These films expose us to the narrative of struggle and sometimes despair through the eyes of young working-class Australian men from Arabic-speaking backgrounds.
Given the controversy surrounding young men from this background in the decade leading up to the release of these films, such films become important in understanding the perspective of young men from Arabic-speaking backgrounds who do not fit the mould of the ‘good’ migrant.
This by no means suggests that all young men in this situation will turn to crime as a solution to the social pressures, and I detail the limits of films like The Combination and Cedar Boys, as they sometimes reinforce a very limited perception of Arab and Muslim men in the Australian media. Despite the limits, however, the voices of these men in fiction is still a valuable contribution. As Caradee explains:
"No-one asked how or who their role models are and how and why they make these choices to fall into this world. That’s not saying they all fall into this world. Like some of them end up being doctors and lawyers and politicians and bank managers and [the] Aussie Home loans [man] or footballers and that’s fine."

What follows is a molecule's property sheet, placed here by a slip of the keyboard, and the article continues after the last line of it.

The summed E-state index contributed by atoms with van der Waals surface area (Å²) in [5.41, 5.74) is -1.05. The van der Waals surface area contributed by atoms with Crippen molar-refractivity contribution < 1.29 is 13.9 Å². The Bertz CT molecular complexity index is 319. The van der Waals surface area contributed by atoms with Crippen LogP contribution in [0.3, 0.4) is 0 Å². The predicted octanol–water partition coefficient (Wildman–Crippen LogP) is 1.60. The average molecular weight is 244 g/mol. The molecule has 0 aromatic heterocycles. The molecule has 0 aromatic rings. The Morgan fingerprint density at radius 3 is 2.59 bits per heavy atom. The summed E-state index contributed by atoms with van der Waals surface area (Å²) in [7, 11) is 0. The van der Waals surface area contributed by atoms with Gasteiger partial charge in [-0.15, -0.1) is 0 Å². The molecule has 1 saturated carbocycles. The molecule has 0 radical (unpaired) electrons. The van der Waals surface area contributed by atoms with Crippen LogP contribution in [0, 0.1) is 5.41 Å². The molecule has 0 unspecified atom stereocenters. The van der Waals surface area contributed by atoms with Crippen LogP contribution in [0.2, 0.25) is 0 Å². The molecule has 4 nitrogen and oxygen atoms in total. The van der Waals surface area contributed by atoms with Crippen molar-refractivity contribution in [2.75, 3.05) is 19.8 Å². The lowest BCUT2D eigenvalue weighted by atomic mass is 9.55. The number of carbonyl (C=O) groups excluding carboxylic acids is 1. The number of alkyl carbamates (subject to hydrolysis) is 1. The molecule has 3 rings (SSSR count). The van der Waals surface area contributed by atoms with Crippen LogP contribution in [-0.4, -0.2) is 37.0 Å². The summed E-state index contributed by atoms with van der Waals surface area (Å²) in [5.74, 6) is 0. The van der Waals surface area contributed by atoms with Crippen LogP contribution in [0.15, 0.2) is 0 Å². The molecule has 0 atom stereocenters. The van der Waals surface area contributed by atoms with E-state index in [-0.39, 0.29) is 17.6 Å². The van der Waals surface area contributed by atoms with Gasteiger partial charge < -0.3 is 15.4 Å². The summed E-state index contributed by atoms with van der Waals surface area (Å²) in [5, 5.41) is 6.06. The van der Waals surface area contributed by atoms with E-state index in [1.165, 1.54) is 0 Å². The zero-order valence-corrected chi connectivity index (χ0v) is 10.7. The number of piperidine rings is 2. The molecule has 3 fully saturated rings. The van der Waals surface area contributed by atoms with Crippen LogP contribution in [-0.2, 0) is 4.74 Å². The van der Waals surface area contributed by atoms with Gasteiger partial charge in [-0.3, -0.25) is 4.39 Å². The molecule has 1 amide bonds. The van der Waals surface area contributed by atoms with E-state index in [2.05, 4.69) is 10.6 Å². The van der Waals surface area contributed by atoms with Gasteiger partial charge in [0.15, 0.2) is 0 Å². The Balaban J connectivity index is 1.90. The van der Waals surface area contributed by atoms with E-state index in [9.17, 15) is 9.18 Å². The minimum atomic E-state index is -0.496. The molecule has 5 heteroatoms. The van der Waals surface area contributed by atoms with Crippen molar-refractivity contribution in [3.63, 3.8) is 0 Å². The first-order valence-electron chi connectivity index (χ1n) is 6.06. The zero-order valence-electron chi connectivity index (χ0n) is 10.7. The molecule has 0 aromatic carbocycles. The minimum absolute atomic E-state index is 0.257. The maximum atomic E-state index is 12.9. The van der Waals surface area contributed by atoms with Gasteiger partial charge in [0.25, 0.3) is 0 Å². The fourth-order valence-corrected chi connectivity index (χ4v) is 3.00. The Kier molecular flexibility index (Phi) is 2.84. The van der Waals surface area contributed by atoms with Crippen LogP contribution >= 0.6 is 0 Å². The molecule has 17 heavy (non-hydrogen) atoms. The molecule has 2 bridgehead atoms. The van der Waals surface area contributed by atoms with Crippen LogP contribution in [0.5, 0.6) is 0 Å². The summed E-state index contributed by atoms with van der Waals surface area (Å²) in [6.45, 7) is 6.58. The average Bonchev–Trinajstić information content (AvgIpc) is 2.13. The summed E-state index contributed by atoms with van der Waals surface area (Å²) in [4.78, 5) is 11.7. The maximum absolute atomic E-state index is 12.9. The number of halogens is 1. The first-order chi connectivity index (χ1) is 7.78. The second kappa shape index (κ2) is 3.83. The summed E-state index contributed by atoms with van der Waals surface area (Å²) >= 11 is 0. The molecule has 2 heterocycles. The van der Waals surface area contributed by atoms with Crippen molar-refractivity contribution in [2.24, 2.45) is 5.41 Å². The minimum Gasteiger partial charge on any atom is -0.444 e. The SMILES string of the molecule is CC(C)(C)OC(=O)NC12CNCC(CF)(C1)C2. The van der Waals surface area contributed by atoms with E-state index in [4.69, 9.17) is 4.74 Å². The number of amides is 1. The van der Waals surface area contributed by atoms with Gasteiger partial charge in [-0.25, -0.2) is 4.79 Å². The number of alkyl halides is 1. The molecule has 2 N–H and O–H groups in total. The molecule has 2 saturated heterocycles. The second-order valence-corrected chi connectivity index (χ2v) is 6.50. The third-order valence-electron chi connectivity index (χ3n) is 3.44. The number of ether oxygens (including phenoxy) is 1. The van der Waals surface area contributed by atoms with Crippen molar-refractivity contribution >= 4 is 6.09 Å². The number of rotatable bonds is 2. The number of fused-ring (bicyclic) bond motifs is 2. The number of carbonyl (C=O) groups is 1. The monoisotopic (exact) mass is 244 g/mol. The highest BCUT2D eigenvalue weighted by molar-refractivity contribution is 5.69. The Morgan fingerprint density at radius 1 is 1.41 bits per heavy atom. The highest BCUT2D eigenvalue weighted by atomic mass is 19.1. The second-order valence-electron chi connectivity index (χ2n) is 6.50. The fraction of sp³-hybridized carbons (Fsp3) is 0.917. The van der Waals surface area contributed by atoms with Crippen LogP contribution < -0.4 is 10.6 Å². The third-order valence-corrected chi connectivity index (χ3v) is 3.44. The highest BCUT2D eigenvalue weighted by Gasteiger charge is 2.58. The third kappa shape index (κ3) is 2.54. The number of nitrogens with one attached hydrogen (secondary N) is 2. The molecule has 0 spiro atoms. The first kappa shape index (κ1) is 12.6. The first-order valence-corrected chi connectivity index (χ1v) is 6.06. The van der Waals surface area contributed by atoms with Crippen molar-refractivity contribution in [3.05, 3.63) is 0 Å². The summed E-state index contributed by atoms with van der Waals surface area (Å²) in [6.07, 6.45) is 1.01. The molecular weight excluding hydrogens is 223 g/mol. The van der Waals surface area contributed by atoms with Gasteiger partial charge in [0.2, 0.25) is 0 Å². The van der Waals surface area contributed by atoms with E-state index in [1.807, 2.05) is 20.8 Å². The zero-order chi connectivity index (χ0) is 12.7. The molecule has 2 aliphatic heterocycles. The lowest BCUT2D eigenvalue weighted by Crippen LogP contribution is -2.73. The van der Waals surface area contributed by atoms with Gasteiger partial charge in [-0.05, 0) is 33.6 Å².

However, it is significant that these characters are presented to us as having a backstory of complex family and community ties, and a long history of alienation in school and in the workplace. It is within this exploration that both films attempt to explain, artistically, the intersection between ethnicity, class and gender.
In this case the experience of marginalisation and the expressions of ‘protest masculinity’ are related to experiences of class and race. The Combination and Cedar Boys offer a glimpse into the sometimes unpleasant realities of marginalisation of this complexity. Additionally, these films, in particular The Combination, attempt to break down or challenge the binary around ‘good’ and bad’ migrants.
The following is an extract from Mehal Krayem's book 'Heroes, Villains and the Muslim Exception' $49.99. Published by Melbourne University.
Mehal Krayem will be in conversation with Randa Abdel-Fattah for the launch of the book at UTS on Thursday May 3.
You can follow her on Twitter @mehalkrayem.